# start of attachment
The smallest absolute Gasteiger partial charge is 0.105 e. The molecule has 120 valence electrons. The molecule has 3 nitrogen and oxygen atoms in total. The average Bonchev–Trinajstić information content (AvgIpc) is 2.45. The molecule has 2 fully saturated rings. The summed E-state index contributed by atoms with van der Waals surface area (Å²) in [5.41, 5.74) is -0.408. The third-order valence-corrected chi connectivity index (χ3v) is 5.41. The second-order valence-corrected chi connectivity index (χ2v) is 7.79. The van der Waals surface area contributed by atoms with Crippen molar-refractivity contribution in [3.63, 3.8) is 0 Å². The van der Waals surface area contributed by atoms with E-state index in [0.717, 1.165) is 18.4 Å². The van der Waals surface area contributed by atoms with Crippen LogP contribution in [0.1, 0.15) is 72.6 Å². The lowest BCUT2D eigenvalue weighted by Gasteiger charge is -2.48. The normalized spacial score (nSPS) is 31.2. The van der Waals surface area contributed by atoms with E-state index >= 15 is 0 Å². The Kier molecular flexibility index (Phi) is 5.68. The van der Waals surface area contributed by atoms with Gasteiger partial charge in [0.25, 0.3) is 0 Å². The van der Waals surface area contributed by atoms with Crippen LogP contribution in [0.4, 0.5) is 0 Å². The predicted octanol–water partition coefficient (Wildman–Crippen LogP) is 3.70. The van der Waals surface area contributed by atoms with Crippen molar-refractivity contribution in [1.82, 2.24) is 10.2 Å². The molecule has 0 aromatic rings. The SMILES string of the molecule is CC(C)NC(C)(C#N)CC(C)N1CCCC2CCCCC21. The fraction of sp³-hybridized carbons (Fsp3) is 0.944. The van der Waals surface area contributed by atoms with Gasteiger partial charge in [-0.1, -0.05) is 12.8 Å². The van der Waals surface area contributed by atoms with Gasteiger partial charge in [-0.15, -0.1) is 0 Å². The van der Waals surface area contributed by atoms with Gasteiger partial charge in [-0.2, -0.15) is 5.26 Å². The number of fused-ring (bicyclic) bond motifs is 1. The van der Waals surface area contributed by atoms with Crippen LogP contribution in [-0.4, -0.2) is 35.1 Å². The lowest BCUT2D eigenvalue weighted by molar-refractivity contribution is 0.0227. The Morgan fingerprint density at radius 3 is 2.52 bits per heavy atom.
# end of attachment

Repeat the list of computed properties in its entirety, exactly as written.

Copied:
The smallest absolute Gasteiger partial charge is 0.105 e. The molecule has 120 valence electrons. The molecule has 3 nitrogen and oxygen atoms in total. The average Bonchev–Trinajstić information content (AvgIpc) is 2.45. The molecule has 2 fully saturated rings. The summed E-state index contributed by atoms with van der Waals surface area (Å²) in [5.41, 5.74) is -0.408. The third-order valence-corrected chi connectivity index (χ3v) is 5.41. The second-order valence-corrected chi connectivity index (χ2v) is 7.79. The van der Waals surface area contributed by atoms with Crippen molar-refractivity contribution in [3.63, 3.8) is 0 Å². The van der Waals surface area contributed by atoms with E-state index in [0.717, 1.165) is 18.4 Å². The van der Waals surface area contributed by atoms with Crippen LogP contribution in [0.1, 0.15) is 72.6 Å². The lowest BCUT2D eigenvalue weighted by Gasteiger charge is -2.48. The normalized spacial score (nSPS) is 31.2. The van der Waals surface area contributed by atoms with E-state index >= 15 is 0 Å². The Kier molecular flexibility index (Phi) is 5.68. The van der Waals surface area contributed by atoms with Gasteiger partial charge in [0.25, 0.3) is 0 Å². The van der Waals surface area contributed by atoms with Crippen LogP contribution in [0.4, 0.5) is 0 Å². The predicted octanol–water partition coefficient (Wildman–Crippen LogP) is 3.70. The van der Waals surface area contributed by atoms with Crippen molar-refractivity contribution in [1.82, 2.24) is 10.2 Å². The molecule has 0 aromatic rings. The SMILES string of the molecule is CC(C)NC(C)(C#N)CC(C)N1CCCC2CCCCC21. The fraction of sp³-hybridized carbons (Fsp3) is 0.944. The van der Waals surface area contributed by atoms with Gasteiger partial charge in [-0.1, -0.05) is 12.8 Å². The van der Waals surface area contributed by atoms with Gasteiger partial charge in [-0.15, -0.1) is 0 Å². The van der Waals surface area contributed by atoms with Gasteiger partial charge in [-0.2, -0.15) is 5.26 Å². The number of fused-ring (bicyclic) bond motifs is 1. The van der Waals surface area contributed by atoms with Crippen LogP contribution in [-0.4, -0.2) is 35.1 Å². The lowest BCUT2D eigenvalue weighted by molar-refractivity contribution is 0.0227. The Morgan fingerprint density at radius 3 is 2.52 bits per heavy atom.